Renaissance charters are required to serve all kids from the existing neighborhood. They’re run by charter organizations that employ non-union staff and have more autonomy in how they spend money.
Tara Magras has close ties with Edward T. Steel Elementary in Nicetown.
She lives a block from the school, volunteers there almost everyday, entrusts her three young children to the faculty and staff.
Although she concedes that the school’s “test scores are low,” the prospect of Steel becoming a charter school makes her uneasy.
“I don’t have anything against charters,” she said in an interview outside of the school. “It’s just that I like the teachers here.”
Magras’ reaction comes on the heels of the Philadelphia School District’s announcement last week that it would like to add Steel, as well as Luis Muñoz-Marín Elementary in Fairhill, to its portfolio of “Renaissance” charter schools.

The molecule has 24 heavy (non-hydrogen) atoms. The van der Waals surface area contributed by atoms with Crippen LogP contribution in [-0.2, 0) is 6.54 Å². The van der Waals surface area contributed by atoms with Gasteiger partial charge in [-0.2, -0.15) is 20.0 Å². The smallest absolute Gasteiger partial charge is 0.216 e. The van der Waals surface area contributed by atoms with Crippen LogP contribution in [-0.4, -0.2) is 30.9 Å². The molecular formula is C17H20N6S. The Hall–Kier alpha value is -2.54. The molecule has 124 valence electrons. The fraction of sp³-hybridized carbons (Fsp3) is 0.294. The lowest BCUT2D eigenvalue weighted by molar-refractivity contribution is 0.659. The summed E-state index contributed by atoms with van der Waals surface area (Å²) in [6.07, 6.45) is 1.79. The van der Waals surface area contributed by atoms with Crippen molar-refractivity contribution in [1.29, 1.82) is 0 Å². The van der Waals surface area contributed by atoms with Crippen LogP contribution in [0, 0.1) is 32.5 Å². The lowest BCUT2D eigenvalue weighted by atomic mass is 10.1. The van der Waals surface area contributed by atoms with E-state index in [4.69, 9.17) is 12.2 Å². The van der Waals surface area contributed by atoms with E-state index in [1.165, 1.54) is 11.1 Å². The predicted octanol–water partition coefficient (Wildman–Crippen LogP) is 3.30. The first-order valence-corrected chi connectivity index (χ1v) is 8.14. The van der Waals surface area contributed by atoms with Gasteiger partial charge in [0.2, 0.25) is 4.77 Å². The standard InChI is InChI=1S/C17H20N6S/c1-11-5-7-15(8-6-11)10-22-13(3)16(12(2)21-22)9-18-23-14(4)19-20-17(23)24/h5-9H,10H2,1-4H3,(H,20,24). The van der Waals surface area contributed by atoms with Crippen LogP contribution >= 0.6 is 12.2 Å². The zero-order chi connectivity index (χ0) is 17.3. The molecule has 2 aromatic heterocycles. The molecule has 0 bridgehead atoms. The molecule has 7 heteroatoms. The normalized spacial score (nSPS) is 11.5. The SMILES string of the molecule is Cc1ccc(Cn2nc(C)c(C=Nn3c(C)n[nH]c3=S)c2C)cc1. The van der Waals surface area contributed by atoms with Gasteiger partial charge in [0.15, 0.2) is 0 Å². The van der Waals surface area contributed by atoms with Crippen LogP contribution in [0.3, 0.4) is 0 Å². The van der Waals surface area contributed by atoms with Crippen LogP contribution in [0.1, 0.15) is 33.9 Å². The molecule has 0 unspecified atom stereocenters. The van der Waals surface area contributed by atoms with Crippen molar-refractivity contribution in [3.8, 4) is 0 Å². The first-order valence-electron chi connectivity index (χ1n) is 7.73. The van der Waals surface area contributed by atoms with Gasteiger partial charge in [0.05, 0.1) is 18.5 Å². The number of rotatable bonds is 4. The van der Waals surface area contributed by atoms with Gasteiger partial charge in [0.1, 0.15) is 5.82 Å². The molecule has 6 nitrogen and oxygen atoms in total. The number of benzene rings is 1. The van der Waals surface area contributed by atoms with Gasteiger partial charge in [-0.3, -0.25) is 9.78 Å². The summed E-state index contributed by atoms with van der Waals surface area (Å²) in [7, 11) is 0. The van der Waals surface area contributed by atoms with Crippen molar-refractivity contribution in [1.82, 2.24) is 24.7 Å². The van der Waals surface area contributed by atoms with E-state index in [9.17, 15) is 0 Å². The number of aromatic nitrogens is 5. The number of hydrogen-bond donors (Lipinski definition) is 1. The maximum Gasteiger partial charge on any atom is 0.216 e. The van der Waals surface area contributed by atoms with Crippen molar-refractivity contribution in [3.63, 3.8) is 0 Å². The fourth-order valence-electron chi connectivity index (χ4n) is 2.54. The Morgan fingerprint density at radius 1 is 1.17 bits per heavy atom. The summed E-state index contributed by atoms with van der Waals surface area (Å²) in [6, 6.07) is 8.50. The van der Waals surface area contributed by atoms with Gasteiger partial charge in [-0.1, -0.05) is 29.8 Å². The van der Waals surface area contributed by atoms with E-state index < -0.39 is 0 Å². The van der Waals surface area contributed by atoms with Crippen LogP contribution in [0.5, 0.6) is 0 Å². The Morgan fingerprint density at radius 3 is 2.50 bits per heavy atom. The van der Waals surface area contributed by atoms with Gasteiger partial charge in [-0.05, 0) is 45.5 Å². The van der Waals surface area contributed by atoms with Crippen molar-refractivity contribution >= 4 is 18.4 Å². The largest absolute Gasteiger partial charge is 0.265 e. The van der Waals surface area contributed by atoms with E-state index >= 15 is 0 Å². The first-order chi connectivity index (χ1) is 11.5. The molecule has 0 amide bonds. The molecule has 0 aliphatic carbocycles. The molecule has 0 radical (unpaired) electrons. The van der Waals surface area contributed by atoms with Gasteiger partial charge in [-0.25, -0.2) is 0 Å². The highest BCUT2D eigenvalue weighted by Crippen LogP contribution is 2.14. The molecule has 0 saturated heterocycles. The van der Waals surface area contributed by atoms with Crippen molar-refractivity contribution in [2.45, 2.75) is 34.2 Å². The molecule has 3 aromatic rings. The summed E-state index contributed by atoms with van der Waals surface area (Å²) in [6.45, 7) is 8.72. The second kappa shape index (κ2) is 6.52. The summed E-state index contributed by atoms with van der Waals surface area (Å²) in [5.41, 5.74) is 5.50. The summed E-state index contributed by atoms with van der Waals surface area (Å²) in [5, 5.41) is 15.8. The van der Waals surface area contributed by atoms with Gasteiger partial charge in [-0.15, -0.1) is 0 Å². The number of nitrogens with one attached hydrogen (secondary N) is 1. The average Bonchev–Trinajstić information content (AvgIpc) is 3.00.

Right now, both schools are neighborhood preK-8 elementary schools that the district considers among its lower performers.
As renaissance charters, the schools would continue to be required to serve all kids from the existing neighborhood catchment boundaries, but would be run by charter organizations that employ non-union staff and more autonomy in how they compose their budgets – creating greater flexibility in how the schools spend money.
The district has matched two of the highest-performing turnaround specialists in the city to the schools. Steel would become part of Mastery’s network; Muñoz-Marin would go to ASPIRA.
Since 2010, the district has turned 20 schools over to charter organizations through the renaissance initiative.